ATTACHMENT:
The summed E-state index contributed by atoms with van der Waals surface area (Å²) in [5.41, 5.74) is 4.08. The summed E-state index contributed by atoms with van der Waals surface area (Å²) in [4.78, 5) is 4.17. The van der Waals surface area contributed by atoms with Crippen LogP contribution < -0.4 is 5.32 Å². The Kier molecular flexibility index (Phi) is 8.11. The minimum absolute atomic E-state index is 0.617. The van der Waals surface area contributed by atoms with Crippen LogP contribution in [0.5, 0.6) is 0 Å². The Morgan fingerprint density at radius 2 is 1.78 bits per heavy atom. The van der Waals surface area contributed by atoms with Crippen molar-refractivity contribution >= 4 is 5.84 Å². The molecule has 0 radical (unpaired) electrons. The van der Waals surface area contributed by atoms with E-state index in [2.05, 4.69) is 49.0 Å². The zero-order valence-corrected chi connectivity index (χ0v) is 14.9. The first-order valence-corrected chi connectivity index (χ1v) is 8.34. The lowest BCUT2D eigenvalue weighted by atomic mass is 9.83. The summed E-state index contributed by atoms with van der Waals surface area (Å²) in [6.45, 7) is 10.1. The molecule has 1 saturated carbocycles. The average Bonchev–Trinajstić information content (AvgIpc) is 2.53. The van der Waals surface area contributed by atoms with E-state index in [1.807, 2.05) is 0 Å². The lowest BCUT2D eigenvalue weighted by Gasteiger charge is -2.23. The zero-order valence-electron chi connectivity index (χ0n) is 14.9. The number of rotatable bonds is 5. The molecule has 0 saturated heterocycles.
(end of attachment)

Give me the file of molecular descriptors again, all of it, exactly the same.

The summed E-state index contributed by atoms with van der Waals surface area (Å²) in [5.41, 5.74) is 4.08. The summed E-state index contributed by atoms with van der Waals surface area (Å²) in [4.78, 5) is 4.17. The van der Waals surface area contributed by atoms with Crippen LogP contribution < -0.4 is 5.32 Å². The Kier molecular flexibility index (Phi) is 8.11. The minimum absolute atomic E-state index is 0.617. The van der Waals surface area contributed by atoms with Crippen LogP contribution in [0.5, 0.6) is 0 Å². The Morgan fingerprint density at radius 2 is 1.78 bits per heavy atom. The van der Waals surface area contributed by atoms with Crippen molar-refractivity contribution >= 4 is 5.84 Å². The molecule has 0 radical (unpaired) electrons. The van der Waals surface area contributed by atoms with E-state index in [2.05, 4.69) is 49.0 Å². The zero-order valence-corrected chi connectivity index (χ0v) is 14.9. The first-order valence-corrected chi connectivity index (χ1v) is 8.34. The lowest BCUT2D eigenvalue weighted by atomic mass is 9.83. The summed E-state index contributed by atoms with van der Waals surface area (Å²) in [6.45, 7) is 10.1. The molecule has 1 saturated carbocycles. The average Bonchev–Trinajstić information content (AvgIpc) is 2.53. The van der Waals surface area contributed by atoms with E-state index in [1.807, 2.05) is 0 Å². The lowest BCUT2D eigenvalue weighted by Gasteiger charge is -2.23. The zero-order valence-electron chi connectivity index (χ0n) is 14.9. The number of rotatable bonds is 5. The molecule has 0 saturated heterocycles.